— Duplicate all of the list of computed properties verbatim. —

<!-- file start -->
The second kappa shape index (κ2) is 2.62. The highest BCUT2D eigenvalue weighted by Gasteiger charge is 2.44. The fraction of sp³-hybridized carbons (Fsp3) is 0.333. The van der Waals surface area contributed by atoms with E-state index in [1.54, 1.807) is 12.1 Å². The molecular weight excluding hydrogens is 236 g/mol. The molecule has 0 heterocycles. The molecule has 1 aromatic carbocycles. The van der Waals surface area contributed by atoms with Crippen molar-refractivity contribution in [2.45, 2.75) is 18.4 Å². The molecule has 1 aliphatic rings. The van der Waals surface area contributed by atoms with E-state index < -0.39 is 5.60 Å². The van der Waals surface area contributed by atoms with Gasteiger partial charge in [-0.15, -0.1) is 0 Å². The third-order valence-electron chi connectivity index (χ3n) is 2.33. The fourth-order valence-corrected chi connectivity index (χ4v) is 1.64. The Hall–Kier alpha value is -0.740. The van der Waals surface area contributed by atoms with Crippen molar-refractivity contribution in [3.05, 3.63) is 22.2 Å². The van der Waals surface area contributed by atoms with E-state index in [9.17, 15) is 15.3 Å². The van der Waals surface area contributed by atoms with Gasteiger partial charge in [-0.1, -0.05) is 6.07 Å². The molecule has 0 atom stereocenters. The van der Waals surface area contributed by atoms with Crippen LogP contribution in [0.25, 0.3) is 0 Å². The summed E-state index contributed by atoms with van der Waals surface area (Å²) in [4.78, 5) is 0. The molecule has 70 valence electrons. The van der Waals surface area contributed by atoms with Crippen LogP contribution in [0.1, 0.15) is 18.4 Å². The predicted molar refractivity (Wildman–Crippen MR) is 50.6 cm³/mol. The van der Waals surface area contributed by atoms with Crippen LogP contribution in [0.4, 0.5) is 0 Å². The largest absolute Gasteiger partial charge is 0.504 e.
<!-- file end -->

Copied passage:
The second kappa shape index (κ2) is 2.62. The highest BCUT2D eigenvalue weighted by Gasteiger charge is 2.44. The fraction of sp³-hybridized carbons (Fsp3) is 0.333. The van der Waals surface area contributed by atoms with E-state index in [1.54, 1.807) is 12.1 Å². The molecular weight excluding hydrogens is 236 g/mol. The molecule has 0 heterocycles. The molecule has 1 aromatic carbocycles. The van der Waals surface area contributed by atoms with Crippen molar-refractivity contribution in [2.45, 2.75) is 18.4 Å². The molecule has 1 aliphatic rings. The van der Waals surface area contributed by atoms with E-state index < -0.39 is 5.60 Å². The van der Waals surface area contributed by atoms with Gasteiger partial charge in [-0.15, -0.1) is 0 Å². The third-order valence-electron chi connectivity index (χ3n) is 2.33. The fourth-order valence-corrected chi connectivity index (χ4v) is 1.64. The Hall–Kier alpha value is -0.740. The van der Waals surface area contributed by atoms with Crippen molar-refractivity contribution in [3.05, 3.63) is 22.2 Å². The van der Waals surface area contributed by atoms with E-state index in [9.17, 15) is 15.3 Å². The van der Waals surface area contributed by atoms with Gasteiger partial charge in [-0.1, -0.05) is 6.07 Å². The molecule has 0 atom stereocenters. The van der Waals surface area contributed by atoms with Crippen LogP contribution in [0.25, 0.3) is 0 Å². The summed E-state index contributed by atoms with van der Waals surface area (Å²) in [4.78, 5) is 0. The molecule has 70 valence electrons. The van der Waals surface area contributed by atoms with Crippen LogP contribution in [0.1, 0.15) is 18.4 Å². The predicted molar refractivity (Wildman–Crippen MR) is 50.6 cm³/mol. The van der Waals surface area contributed by atoms with Crippen LogP contribution in [0.4, 0.5) is 0 Å². The largest absolute Gasteiger partial charge is 0.504 e.